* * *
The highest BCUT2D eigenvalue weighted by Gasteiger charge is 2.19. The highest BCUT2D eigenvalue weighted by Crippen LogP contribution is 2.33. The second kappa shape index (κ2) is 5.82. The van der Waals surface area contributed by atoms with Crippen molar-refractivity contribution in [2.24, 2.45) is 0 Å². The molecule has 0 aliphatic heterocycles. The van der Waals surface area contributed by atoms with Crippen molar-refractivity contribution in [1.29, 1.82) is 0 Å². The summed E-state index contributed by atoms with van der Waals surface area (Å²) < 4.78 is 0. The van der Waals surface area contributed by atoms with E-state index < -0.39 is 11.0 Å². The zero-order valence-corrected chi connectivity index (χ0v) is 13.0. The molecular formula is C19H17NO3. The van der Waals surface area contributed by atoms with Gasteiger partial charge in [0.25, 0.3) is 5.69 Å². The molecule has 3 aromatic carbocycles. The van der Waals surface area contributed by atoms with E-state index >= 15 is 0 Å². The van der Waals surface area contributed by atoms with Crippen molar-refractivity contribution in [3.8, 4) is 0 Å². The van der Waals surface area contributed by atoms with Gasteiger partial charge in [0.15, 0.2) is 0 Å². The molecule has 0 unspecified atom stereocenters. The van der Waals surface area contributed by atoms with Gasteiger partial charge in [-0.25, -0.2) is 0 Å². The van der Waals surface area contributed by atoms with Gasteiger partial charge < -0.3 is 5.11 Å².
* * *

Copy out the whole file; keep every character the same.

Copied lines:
The highest BCUT2D eigenvalue weighted by Gasteiger charge is 2.19. The highest BCUT2D eigenvalue weighted by Crippen LogP contribution is 2.33. The second kappa shape index (κ2) is 5.82. The van der Waals surface area contributed by atoms with Crippen molar-refractivity contribution in [2.24, 2.45) is 0 Å². The molecule has 0 aliphatic heterocycles. The van der Waals surface area contributed by atoms with Crippen molar-refractivity contribution in [1.29, 1.82) is 0 Å². The summed E-state index contributed by atoms with van der Waals surface area (Å²) < 4.78 is 0. The van der Waals surface area contributed by atoms with E-state index < -0.39 is 11.0 Å². The zero-order valence-corrected chi connectivity index (χ0v) is 13.0. The molecular formula is C19H17NO3. The van der Waals surface area contributed by atoms with Gasteiger partial charge in [0.25, 0.3) is 5.69 Å². The molecule has 3 aromatic carbocycles. The van der Waals surface area contributed by atoms with E-state index >= 15 is 0 Å². The van der Waals surface area contributed by atoms with Crippen molar-refractivity contribution in [3.8, 4) is 0 Å². The van der Waals surface area contributed by atoms with Gasteiger partial charge in [0.15, 0.2) is 0 Å². The molecule has 0 unspecified atom stereocenters. The van der Waals surface area contributed by atoms with Gasteiger partial charge in [-0.25, -0.2) is 0 Å². The van der Waals surface area contributed by atoms with Gasteiger partial charge < -0.3 is 5.11 Å².